Evelyne Aymon and her fashion graduate daughter Fulvia hand-stitch chic headbands with fabrics by the likes of Gucci and Missoni in their shop set above a Roman mosaic on Via Bartolomeo Colleoni. 

When it’s cold up in the Città Alta, you’ll need this shop, full of cashmere clothes made by local artisans in a joyful colours. In fact, its a go-to even in warm weather — they do dresses and tops for summer. 

Rita carves and decorates beautiful items from wood, and even turns dried fruit into trinkets in her atelier. Want a unique souvenir? Get one of her wooden eggs, personalised with your favourite musical score or book quote. 

Where to eat

With tables outside overlooking the hills unfolding below, bar-pasticceria La Marianna is the perfect place for lunch on the hoof. Leave room for gelato – one of Italy’s iconic flavours, stracciatella (chocolate-veined cream), was born here in 1961, and the Panattoni family still make it with a bain marie to melt the chocolate by hand. 

In a 14th-century palazzo in the Città Alta, Da Mimmo focuses on Slow Food products, with most of its ingredients, from vegetables to meat, coming from local suppliers. If it’s full, its trattoria Mimì is just across the street, with excellent daily specials, from cheese-swirled polenta taragna to casoncelli swimming in butter. damimmoelina.com

Italian superchef Enrico Bartolini’s Bergamo outpost overlooks the tranquil garden of Le Funi hotel. The Michelin-starred restaurant offers ‘blind’ five-course tasting menus, where you’re not told what you’ll get, or a 10-course seasonal extravaganza. 

Bottoni, a type of ravioli filled with hen, lobster and lobster broth.

Photograph by Paolo Chiodini

Where to stay 

A block beyond the train station in the Città Bassa, a 10-minute trot from the centre, this old-school three-star is a perennial favourite, with each floor themed by a different colour. A little retro but comfy and friendly. 

An easy walk from the train station and a quick stagger from Piazza Pontida, this top-notch chain hotel has great views of the Città Alta from the top floor. Don’t miss the great little sushi restaurant next door, which is great for post-aperitivo food. 

Book early to get into this bucolic boutique hotel, just outside the Città Alta, where the San Vigilio funicular trundles up past the peaceful garden. The modern rooms have perky pops of yellow and pink, while breakfast is served in the cellar in winter and on the patio in summer.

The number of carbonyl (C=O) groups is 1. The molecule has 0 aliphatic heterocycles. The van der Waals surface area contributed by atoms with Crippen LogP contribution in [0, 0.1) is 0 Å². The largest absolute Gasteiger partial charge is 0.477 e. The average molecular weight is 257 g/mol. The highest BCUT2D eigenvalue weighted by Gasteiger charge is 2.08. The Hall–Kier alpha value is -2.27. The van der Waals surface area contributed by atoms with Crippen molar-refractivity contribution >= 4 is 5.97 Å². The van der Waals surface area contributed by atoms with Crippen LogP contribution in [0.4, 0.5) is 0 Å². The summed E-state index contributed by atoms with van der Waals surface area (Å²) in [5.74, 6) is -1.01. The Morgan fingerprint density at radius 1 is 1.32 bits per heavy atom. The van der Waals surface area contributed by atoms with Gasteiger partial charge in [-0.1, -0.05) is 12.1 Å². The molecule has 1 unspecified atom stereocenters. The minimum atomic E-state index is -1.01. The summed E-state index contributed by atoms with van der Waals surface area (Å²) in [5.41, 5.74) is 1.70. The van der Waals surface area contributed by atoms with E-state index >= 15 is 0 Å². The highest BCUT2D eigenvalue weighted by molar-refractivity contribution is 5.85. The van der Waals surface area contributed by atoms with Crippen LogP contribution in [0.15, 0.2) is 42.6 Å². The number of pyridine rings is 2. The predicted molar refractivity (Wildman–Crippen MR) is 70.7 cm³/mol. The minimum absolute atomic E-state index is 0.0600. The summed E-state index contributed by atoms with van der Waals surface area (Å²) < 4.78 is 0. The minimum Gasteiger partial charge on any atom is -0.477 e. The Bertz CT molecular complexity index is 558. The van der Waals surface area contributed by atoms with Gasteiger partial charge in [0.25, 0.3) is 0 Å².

What to do outside Bergamo

Lake Endine

Just 20 miles northeast of the city is Lake Endine, etched between the mountains of the Val Cavallina valley. Head to Monasterolo del Castello, on the southeast side, where you can swim, rent a pedalo or try fishing at the Casa del Pescatore. 

The Val Seriana valley

E-bikes make the impossible possible in the Alps. A four-hour nature-focused tour of the upper Val Seriana valley includes cheese tasting at a baita (mountain dairy — only open in the summer) and views from the spectacular Salto degli Sposi near Presolana. 

Barbellino lakes

A three-and-a-half-hour hike takes you from Valbondione, 33 miles northeast of the city, to the two Barbellino lakes. Refuel at Curò refuge, at 6,383ft on the first (artificial) lake, before trekking for about an hour to a turquoise basin at the foot of the Torena and Strinato peaks. 

Orobic Alps

Unfolding beyond the city, the Alpi Orobie, or Orobic Alps, take up half the area of Bergamo province. They cover a 50-mile-wide stretch of peaks and valleys, with altitudes of up to 9,845ft.

The rhododendrons and lakes of Porcile Tartano Valley in the Orobie Alps.

Photograph by Alamy

Getting there & around

Bergamo’s Orio al Serio airport is a low-cost hub, so there are excellent non-stop flight connections from the UK. Ryanair flies from nine UK airports including Belfast International, Birmingham, Manchester, Liverpool and Stansted, while Wizz Air flies from Cardiff and Gatwick. EasyJet also flies from Gatwick and new Italian airline Aeroitalia flies from Heathrow. 
Average flight time: 1h50.

It’s also an easy journey by train: take the Eurostar to Paris, then the 6h40 Frecciarossa to Milan. From there, hourly trains take 50 minutes to Bergamo. Bergamo is compact and is easily explored on foot — though you might want to take the funicular from the Città Bassa to the Città Alta. Regular buses connect the funicular with the station. It’s best to hire a car if you’re heading into the mountains.

When to go

Bergamo is wonderful year-round though it comes into its own in spring, when temperatures average around 18C. Summer is warmer, at around 25C, while visiting in winter means you can cram in some skiing in the mountains.

More info

Travel Republic offers three nights’ B&B at NH Bergamo from £291 per person, room only, including EasyJet flights from Gatwick. 

Published in the Alpine 2023 guide, distributed with the April 2023 issue of National Geographic Traveller (UK)